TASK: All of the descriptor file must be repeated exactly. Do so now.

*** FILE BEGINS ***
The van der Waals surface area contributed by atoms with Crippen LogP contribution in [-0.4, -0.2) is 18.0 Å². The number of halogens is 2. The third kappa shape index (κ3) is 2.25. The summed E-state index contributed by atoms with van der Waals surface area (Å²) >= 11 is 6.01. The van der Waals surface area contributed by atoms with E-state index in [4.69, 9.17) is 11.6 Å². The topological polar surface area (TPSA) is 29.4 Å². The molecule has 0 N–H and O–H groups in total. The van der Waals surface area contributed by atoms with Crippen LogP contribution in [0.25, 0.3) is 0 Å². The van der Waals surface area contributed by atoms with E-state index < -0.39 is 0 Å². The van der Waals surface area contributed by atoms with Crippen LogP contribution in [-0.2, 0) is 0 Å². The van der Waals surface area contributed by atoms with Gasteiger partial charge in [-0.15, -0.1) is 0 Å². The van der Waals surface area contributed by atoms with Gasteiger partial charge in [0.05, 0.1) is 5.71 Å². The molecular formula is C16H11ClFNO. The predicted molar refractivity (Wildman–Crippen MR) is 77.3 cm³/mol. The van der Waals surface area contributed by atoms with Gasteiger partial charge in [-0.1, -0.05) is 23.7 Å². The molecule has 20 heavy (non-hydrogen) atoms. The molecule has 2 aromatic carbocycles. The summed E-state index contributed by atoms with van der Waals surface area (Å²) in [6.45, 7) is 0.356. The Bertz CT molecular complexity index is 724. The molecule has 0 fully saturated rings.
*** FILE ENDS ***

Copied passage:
The van der Waals surface area contributed by atoms with Crippen LogP contribution in [-0.4, -0.2) is 18.0 Å². The number of halogens is 2. The third kappa shape index (κ3) is 2.25. The summed E-state index contributed by atoms with van der Waals surface area (Å²) >= 11 is 6.01. The van der Waals surface area contributed by atoms with E-state index in [4.69, 9.17) is 11.6 Å². The topological polar surface area (TPSA) is 29.4 Å². The molecule has 0 N–H and O–H groups in total. The van der Waals surface area contributed by atoms with Crippen LogP contribution in [0.25, 0.3) is 0 Å². The van der Waals surface area contributed by atoms with E-state index < -0.39 is 0 Å². The van der Waals surface area contributed by atoms with Crippen LogP contribution in [-0.2, 0) is 0 Å². The van der Waals surface area contributed by atoms with Gasteiger partial charge in [-0.15, -0.1) is 0 Å². The van der Waals surface area contributed by atoms with Gasteiger partial charge in [0.05, 0.1) is 5.71 Å². The molecular formula is C16H11ClFNO. The predicted molar refractivity (Wildman–Crippen MR) is 77.3 cm³/mol. The van der Waals surface area contributed by atoms with Gasteiger partial charge in [-0.1, -0.05) is 23.7 Å². The molecule has 20 heavy (non-hydrogen) atoms. The molecule has 2 aromatic carbocycles. The summed E-state index contributed by atoms with van der Waals surface area (Å²) in [6.45, 7) is 0.356. The Bertz CT molecular complexity index is 724. The molecule has 0 fully saturated rings.